How 1970s and 1980s Film Innovation is Still Impacting the Industry Today
June 24, 2013 •
American filmmaking is constantly changing. In our decade alone, it has been impacted by HD, Blu-Ray and Ultra-Violet technology. However, earlier innovations are still competing with – and working with – these new technologies.
According to A Brief History of Film, the American film studio was destroyed by the end of the 1960s due to corporate takeovers, changing aesthetic tastes and a decrease in film attendance. With the old ways diminished, up-and-coming directors experienced a new sense of independence. Filmmakers such as Francis Ford Coppola and Martin Scorsese began to experiment.
Independent studios began to grow and original filmmaking gained traction. Furthermore, new technology began to find its way into the hands of these innovative directors.
The technology of the 1970s and 1980s, following the collapse of corporate-dominated studios, enabled directors to achieve something truly new in film. Today, directors are still using these three important film innovations:
The late 1970s saw the adoption of early computer generated imaging (CGI) by movie production companies and their special effects teams.
The technology was originally developed in research labs at various universities, where researchers were attempting to convert their computer data into pictures.
Yul Brenner’s robotic cowboy in Westworld is considered the first instance of 2-D CGI in film. It was followed by films such as Tron and Young Sherlock Holmes.
Today, there are few directors who have not used CGI at least once in their careers. It appears in all genres, from action to science fiction to animation.
Sony introduced digital camera technology in the late 1980s.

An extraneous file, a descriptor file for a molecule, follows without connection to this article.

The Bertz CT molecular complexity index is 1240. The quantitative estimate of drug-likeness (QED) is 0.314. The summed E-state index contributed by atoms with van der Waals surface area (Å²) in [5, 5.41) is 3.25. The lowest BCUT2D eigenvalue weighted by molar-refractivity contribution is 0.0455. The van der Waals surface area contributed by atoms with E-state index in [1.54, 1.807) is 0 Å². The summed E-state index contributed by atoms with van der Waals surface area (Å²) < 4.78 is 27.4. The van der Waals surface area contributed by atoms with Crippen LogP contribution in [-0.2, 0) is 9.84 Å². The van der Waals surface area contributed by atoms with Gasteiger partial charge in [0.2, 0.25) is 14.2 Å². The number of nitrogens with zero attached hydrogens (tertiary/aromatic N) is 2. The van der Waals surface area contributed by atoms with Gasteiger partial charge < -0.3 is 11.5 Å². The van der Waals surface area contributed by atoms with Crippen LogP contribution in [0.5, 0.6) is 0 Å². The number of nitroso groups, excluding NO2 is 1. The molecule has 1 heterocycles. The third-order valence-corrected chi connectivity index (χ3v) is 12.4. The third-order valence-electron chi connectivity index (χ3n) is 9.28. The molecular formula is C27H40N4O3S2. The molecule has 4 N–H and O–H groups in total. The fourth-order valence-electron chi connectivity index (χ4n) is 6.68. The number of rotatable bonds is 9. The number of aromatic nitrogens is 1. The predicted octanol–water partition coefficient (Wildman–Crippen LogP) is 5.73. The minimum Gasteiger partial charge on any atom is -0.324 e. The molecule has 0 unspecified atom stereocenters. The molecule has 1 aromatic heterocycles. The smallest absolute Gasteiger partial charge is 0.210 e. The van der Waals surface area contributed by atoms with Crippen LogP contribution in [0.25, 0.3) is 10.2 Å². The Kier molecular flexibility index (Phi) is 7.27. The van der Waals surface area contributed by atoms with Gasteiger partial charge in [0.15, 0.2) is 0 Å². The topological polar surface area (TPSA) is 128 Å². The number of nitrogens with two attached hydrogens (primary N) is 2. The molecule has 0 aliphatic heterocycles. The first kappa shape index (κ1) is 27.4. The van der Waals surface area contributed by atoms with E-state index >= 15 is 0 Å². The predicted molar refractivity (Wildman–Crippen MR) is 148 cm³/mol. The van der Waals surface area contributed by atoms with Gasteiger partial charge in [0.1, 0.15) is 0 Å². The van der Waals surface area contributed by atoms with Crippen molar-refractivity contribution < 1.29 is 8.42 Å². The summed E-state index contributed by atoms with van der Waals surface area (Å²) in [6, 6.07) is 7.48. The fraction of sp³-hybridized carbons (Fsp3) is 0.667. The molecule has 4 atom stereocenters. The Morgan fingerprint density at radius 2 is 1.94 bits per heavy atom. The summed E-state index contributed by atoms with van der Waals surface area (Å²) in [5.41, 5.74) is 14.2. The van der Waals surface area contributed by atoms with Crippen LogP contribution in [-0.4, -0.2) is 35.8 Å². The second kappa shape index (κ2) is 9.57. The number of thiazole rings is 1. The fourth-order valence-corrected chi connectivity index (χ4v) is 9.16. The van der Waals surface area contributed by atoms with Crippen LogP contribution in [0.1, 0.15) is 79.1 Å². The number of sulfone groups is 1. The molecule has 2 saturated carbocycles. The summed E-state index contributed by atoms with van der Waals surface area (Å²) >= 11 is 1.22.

However, it took a while for the technology to catch on. Many directors felt that developed film was a better quality than digital – though digital was more convenient and the cameras were easier to handle.
In 2002, George Lucas became the first director to shoot a major motion picture with a digital camera. His Star Wars Episode II: Attack of the Clones is considered the first HD film. Since Lucas’s adoption of the technology, more and more directors have begun to work with and experiment with digital film.
Cameras have gotten smaller and more compact, allowing even more experimentation.
Cameraman Garret Brown solved the problem of shaky shots in 1976 when he invented the Steadicam.
Before his innovation, there were only two ways to get a steady shot: mount the camera on a dolly or hold it on your shoulder. But, Brown thought it would be better to combine these two techniques: he wanted the steadiness of a dolly, but the freedom of movement.
Brown developed a system of counterweights to distribute the weight of the camera across the cameraman. This allows the cameraman to move with the actors.
Directors are still using the Steadicam today. It has been combined with platform cranes, low mode extensions and gyroscopes to achieve various types of shots.
Garret Brown’s work with the Steadicam includes:
These three innovations created a foundation for filmmakers to experiment with technology. The 1970s and 1980s saw a new age of filmmaking. Experimentation with technology continued through the 1990s and into the new millennium.
As a student of film, you should be aware of how these innovations changed the industry. You should also be aware of how today’s directors continue to use these innovations in new and interesting ways. Learn more and experiment with filmmaking at Brooks Institute.